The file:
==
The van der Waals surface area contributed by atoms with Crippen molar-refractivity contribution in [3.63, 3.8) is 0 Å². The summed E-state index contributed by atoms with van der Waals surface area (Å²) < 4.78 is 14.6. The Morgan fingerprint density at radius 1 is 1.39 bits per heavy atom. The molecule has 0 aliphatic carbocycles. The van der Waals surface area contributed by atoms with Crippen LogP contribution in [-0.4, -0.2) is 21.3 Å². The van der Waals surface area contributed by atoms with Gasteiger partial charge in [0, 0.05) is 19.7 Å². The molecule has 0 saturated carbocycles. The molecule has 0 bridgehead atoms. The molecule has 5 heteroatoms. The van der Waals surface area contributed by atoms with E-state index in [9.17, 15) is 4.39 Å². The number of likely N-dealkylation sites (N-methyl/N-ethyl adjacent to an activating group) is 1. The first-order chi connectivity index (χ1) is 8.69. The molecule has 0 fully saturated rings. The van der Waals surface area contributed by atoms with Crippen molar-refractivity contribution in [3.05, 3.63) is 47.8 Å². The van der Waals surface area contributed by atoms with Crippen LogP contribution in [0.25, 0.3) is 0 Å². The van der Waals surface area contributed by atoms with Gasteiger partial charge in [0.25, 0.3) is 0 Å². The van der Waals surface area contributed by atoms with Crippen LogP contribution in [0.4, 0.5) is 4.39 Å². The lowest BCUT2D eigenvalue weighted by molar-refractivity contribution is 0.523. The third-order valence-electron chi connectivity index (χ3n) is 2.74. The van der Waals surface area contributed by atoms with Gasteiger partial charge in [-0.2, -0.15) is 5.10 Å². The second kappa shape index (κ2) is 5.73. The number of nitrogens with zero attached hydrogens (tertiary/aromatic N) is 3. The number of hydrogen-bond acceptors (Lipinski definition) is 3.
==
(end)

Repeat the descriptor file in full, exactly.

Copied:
The van der Waals surface area contributed by atoms with Crippen molar-refractivity contribution in [3.63, 3.8) is 0 Å². The summed E-state index contributed by atoms with van der Waals surface area (Å²) < 4.78 is 14.6. The Morgan fingerprint density at radius 1 is 1.39 bits per heavy atom. The molecule has 0 aliphatic carbocycles. The van der Waals surface area contributed by atoms with Crippen LogP contribution in [-0.4, -0.2) is 21.3 Å². The van der Waals surface area contributed by atoms with Gasteiger partial charge in [0, 0.05) is 19.7 Å². The molecule has 0 saturated carbocycles. The molecule has 0 bridgehead atoms. The molecule has 5 heteroatoms. The van der Waals surface area contributed by atoms with E-state index in [9.17, 15) is 4.39 Å². The number of likely N-dealkylation sites (N-methyl/N-ethyl adjacent to an activating group) is 1. The first-order chi connectivity index (χ1) is 8.69. The molecule has 0 fully saturated rings. The van der Waals surface area contributed by atoms with Crippen molar-refractivity contribution in [3.05, 3.63) is 47.8 Å². The van der Waals surface area contributed by atoms with Crippen LogP contribution in [0.25, 0.3) is 0 Å². The van der Waals surface area contributed by atoms with Gasteiger partial charge in [0.25, 0.3) is 0 Å². The van der Waals surface area contributed by atoms with Crippen LogP contribution in [0.4, 0.5) is 4.39 Å². The lowest BCUT2D eigenvalue weighted by molar-refractivity contribution is 0.523. The third-order valence-electron chi connectivity index (χ3n) is 2.74. The van der Waals surface area contributed by atoms with Gasteiger partial charge in [-0.2, -0.15) is 5.10 Å². The second kappa shape index (κ2) is 5.73. The number of nitrogens with zero attached hydrogens (tertiary/aromatic N) is 3. The number of hydrogen-bond acceptors (Lipinski definition) is 3.